When the Employee Free Choice Act or “Card Check,” as many referred to it, failed in the last Congress, many folks breathed an extreme sigh of relief. There was the belief in the business community that they had avoided the overreaching and damaging labor legislation and that it would vanish for the foreseeable future. Even early in 2011, labor relations dominated the discussion of governors, particularly Wisconsin Gov. Scott Walker, who decided to take on Public Employee Unions. Labor unions looked to be on the ropes — a drastic fall from the previous year when a confident President Obama seemed all but sure of signing Card Check into law. However, the unions and the Obama Administration had an ace in their back pocket, the National Labor Relations Board (NLRB).
The NLRB was established in 1935 as an independent federal agency, responsible for overseeing union elections and investigating and stopping unfair labor practices. The NLRB is governed by President appointees, followed by confirmation by the Senate. This all seems straightforward enough, but as most of you know, few things in Washington, D.C., are that.
The NLRB recently appeared in the news because of its case against Boeing. Headquartered in the state of Washington, Boeing opted to open a new factory and run its new product line in South Carolina, a right-to-work state, while maintaining its current operations in Washington, which is not a right-to-work state. Boeing constructed its new plant in Charleston, S.C., hired 1,000 employees and planned to begin production later this summer. Not so fast, said the NLRB, who said that by building a new factory in a right-to-work state, Boeing was retaliating against the union employees at its original factory. Keep in mind that Boeing had not laid off any employees at that location and had even pledged to keep the plant free of layoffs through 2012, which in this economy is a difficult task.
Do you want the NLRB and labor unions deciding where you can locate your businesses? I don't. Keep in mind that Boeing could have avoided this entire scenario by moving the plant out of the country but chose to keep its plant in the United States and put Americans to work.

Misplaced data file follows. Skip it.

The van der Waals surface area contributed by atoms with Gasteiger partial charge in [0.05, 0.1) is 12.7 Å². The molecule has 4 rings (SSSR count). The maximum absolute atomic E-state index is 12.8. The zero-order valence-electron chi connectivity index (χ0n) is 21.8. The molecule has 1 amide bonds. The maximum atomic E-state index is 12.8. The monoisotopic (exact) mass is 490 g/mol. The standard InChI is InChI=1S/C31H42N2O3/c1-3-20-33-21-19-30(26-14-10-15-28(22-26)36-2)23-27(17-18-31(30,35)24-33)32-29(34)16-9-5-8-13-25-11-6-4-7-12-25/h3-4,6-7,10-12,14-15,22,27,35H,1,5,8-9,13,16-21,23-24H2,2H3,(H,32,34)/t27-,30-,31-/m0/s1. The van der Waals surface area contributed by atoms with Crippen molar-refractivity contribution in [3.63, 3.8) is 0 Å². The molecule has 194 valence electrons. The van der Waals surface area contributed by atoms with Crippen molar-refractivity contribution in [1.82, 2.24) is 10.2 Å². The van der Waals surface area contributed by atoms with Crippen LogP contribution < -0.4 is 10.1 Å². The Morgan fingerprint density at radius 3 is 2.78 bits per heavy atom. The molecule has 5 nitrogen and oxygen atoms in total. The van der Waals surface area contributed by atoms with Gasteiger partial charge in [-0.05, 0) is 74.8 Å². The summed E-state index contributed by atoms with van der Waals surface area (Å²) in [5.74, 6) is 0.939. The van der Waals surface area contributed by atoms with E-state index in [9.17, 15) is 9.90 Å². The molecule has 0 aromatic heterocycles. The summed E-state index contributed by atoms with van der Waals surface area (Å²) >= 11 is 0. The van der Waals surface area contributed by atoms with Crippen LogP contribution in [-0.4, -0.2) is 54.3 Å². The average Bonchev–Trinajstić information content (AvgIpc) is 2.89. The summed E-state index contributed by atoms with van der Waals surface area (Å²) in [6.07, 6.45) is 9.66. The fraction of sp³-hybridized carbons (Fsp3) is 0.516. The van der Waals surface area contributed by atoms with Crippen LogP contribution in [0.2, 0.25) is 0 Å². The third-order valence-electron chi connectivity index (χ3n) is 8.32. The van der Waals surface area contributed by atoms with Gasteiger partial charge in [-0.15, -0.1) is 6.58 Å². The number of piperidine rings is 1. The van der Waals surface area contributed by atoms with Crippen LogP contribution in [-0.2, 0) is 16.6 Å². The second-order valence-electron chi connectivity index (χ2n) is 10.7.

The NLRB even embraced social media as a method of advancing its agenda. One recent case had an employee bad-mouthing his employer on Facebook; when the employer cited this as one of the reasons, but not the sole reason, for the employee's termination, the NLRB ruled that the employee was simply “discussing the terms and conditions of employment,” which made it protected language and, thus, illegal grounds for termination.
Even the states are feeling the heat from the NLRB. Voters in Arizona and South Dakota recently passed laws that would protect a worker's rights to a secret ballot; the NLRB filed suits against those states, saying they have no legal right to keep their right-to-ballot privacy and the right to be free of workplace intimidation. By taking this position, the NLRB has not only challenged the powers of the states to protect their employees, they have implicitly endorsed “card check.”
These are just a few of the major issues that the NLRB is working on. However, there are plenty more, including workplace signage and posting requirements, that are bound to catch your attention in the near future. It is vital to our industry and to businesses across the country that we continue to speak out against the regulatory agencies that overreach and threaten our economy and livelihood.
Jon Melchi is HARDI's government affairs manager. Contact him at 614/345-HEAT (4328) or jmelchi@HARDInet.org.